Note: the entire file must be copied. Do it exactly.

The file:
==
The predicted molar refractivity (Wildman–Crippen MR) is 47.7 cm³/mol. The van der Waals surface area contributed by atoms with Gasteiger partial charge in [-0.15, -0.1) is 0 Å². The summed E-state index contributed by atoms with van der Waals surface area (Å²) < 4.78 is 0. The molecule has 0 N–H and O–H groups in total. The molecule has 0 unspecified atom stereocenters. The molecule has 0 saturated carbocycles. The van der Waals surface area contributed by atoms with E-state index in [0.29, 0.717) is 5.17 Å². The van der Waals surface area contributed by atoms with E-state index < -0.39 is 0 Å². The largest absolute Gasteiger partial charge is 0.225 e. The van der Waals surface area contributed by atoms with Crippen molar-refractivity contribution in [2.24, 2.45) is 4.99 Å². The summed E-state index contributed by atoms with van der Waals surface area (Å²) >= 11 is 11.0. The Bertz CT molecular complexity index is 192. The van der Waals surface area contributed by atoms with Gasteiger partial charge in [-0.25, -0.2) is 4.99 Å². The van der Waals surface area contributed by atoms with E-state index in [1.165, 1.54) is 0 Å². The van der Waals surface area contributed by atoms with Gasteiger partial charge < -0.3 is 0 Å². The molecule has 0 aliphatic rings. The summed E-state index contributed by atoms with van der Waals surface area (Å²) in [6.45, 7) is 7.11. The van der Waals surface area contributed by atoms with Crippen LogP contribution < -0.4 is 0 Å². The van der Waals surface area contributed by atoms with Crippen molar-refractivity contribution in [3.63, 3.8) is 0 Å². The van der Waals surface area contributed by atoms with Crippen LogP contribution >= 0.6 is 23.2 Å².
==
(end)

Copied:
The predicted molar refractivity (Wildman–Crippen MR) is 47.7 cm³/mol. The van der Waals surface area contributed by atoms with Gasteiger partial charge in [-0.15, -0.1) is 0 Å². The summed E-state index contributed by atoms with van der Waals surface area (Å²) < 4.78 is 0. The molecule has 0 N–H and O–H groups in total. The molecule has 0 unspecified atom stereocenters. The molecule has 0 saturated carbocycles. The van der Waals surface area contributed by atoms with E-state index in [0.29, 0.717) is 5.17 Å². The van der Waals surface area contributed by atoms with E-state index < -0.39 is 0 Å². The largest absolute Gasteiger partial charge is 0.225 e. The van der Waals surface area contributed by atoms with Crippen molar-refractivity contribution in [2.24, 2.45) is 4.99 Å². The summed E-state index contributed by atoms with van der Waals surface area (Å²) >= 11 is 11.0. The Bertz CT molecular complexity index is 192. The van der Waals surface area contributed by atoms with Gasteiger partial charge in [-0.25, -0.2) is 4.99 Å². The van der Waals surface area contributed by atoms with E-state index in [1.165, 1.54) is 0 Å². The van der Waals surface area contributed by atoms with Gasteiger partial charge < -0.3 is 0 Å². The molecule has 0 aliphatic rings. The summed E-state index contributed by atoms with van der Waals surface area (Å²) in [6.45, 7) is 7.11. The van der Waals surface area contributed by atoms with Crippen LogP contribution < -0.4 is 0 Å². The van der Waals surface area contributed by atoms with Crippen molar-refractivity contribution in [3.63, 3.8) is 0 Å². The van der Waals surface area contributed by atoms with Crippen LogP contribution >= 0.6 is 23.2 Å².